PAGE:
Health – a human right

The health situation in developing countries

Drinking water dispenser in a school in Burkina Faso

The good news: human life expectancy worldwide has risen from 63 years to approximately 72 years since 1980. The global rate for maternal mortality fell between 1990 and 2015 by 43 per cent, while the same period saw a reduction in the child mortality rate for the under-fives of well over 50 per cent. The number of new HIV infections fell from 2000 to 2018 by about 40 per cent.

Over the last twenty years, primary health care has improved in much of the world. And German development cooperation alone succeeded in improving health care for more than 300 million people worldwide between 2010 and 2015. What is more, far greater numbers of people now have opportunities to insure themselves against the impact of illness.


But there is bad news, too: Despite all this progress, around one billion people have no access to adequate and affordable health cover. This applies above all to poor and disadvantaged sections of society. Women and children are at particular risk. Life expectancy in African countries south of the Sahara stands at just 60 years, well below the global average.

Mothers with their children in the waiting room of a health station in Goma (Democratic Republic of Congo)

Illnesses like tuberculosis and malaria are still widespread in developing countries, where they claim more than two million lives every year. The 2018 data show that approximately 37.9 million people were infected with HIV worldwide, of whom over 25 million live in sub-Saharan Africa. Infections caused by parasites, including worm diseases like schistosomiasis (bilharzia) and river blindness (onchocerciasis), also continue to present a major health threat to both children and adults.

Causes of ill-health in developing countries

Provisional hospital in a refugee camp in the Central African Republic

One of the most common causes of disease is poverty. It is considered to be a contributory factor in the majority of all deaths. Poverty prevents the sick receiving medical care. It often leads to hunger and malnutrition. People who cannot afford safe drinking water or a toilet tend to fall sick more frequently and take longer to recover.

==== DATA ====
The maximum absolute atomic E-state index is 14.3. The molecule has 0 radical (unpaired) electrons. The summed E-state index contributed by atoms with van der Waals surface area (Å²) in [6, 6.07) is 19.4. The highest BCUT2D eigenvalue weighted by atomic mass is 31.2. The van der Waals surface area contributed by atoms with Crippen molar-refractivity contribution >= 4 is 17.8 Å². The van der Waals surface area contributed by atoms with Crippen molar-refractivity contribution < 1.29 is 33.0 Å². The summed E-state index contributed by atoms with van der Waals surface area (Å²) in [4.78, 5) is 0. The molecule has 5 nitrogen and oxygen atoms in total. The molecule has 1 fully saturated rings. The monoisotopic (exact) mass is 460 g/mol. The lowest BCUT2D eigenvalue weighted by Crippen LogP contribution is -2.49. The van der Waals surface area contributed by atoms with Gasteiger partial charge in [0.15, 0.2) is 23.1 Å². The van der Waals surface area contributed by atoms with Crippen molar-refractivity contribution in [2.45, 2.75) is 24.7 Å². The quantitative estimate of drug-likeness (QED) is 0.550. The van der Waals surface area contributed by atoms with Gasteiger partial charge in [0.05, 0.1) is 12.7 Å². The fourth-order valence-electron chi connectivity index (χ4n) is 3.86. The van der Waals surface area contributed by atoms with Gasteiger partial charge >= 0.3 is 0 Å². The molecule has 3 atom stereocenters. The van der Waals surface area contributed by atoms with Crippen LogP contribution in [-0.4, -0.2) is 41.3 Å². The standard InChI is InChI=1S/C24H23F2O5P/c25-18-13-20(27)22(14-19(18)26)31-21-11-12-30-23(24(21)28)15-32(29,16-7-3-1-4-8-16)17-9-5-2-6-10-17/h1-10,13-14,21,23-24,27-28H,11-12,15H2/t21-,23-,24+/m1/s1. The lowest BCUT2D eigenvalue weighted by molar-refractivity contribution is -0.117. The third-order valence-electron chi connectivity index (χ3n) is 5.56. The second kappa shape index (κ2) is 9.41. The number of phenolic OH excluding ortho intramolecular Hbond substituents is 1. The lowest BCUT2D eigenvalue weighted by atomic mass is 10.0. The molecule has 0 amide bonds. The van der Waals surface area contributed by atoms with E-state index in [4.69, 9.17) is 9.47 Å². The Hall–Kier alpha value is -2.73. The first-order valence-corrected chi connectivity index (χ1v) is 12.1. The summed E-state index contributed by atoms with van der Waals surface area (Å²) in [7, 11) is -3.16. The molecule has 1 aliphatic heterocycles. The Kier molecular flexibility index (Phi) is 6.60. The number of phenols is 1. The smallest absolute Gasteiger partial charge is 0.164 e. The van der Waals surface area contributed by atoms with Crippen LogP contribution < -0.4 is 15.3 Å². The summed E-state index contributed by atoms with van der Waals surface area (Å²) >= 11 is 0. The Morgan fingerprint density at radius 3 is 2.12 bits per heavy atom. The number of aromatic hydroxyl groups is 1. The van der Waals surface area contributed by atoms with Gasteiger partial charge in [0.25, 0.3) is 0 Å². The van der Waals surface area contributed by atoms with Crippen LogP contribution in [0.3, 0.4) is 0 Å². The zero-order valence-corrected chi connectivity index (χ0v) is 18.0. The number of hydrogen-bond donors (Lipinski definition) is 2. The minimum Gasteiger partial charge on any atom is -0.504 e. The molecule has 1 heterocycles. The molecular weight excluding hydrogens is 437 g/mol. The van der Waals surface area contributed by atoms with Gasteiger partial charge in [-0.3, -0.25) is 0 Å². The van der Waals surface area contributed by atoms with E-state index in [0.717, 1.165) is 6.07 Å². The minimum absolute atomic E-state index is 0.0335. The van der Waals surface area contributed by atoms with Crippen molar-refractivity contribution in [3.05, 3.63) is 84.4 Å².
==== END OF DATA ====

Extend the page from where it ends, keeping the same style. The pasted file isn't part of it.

Factors such as unemployment, lack of formal education and an absence of family planning options can also have a negative impact on health.

Poor people often find it impossible to take out health insurance or find some other form of social protection. According to estimates by the World Health Organization (WHO) and the World Bank, around 100 million people a year fall below the poverty line because they are financially ruined by the costs of the medical services they need.

Many poor people also are pushed to the edges of society. Marginalisation can result in prostitution, violence, crime and drug abuse, all of which are associated with very high risks to health. Further risk factors to health are armed conflict and natural disasters. Again, it is the poor who are particularly vulnerable in the face of these crises.

Inadequate health systems

A doctor in Goma (Democratic Republic of Congo) fills an injection syringe with a vaccine.

Health systems are seriously underfunded in many countries, where it is not possible to provide even basic health care for all sectors of the population. Moreover, important medical services, whether state-run or private, are often available only in the cities and mainly to the more affluent in society.

What is more, these weak health systems are ill-prepared for the task of dealing with an increasing number of communicable diseases.

Even where there is the political will to restructure health systems, most developing countries lack both the financial and human resources needed to build a properly functioning health system offering universal coverage. It is estimated that Africa alone currently lacks around three million health professionals.

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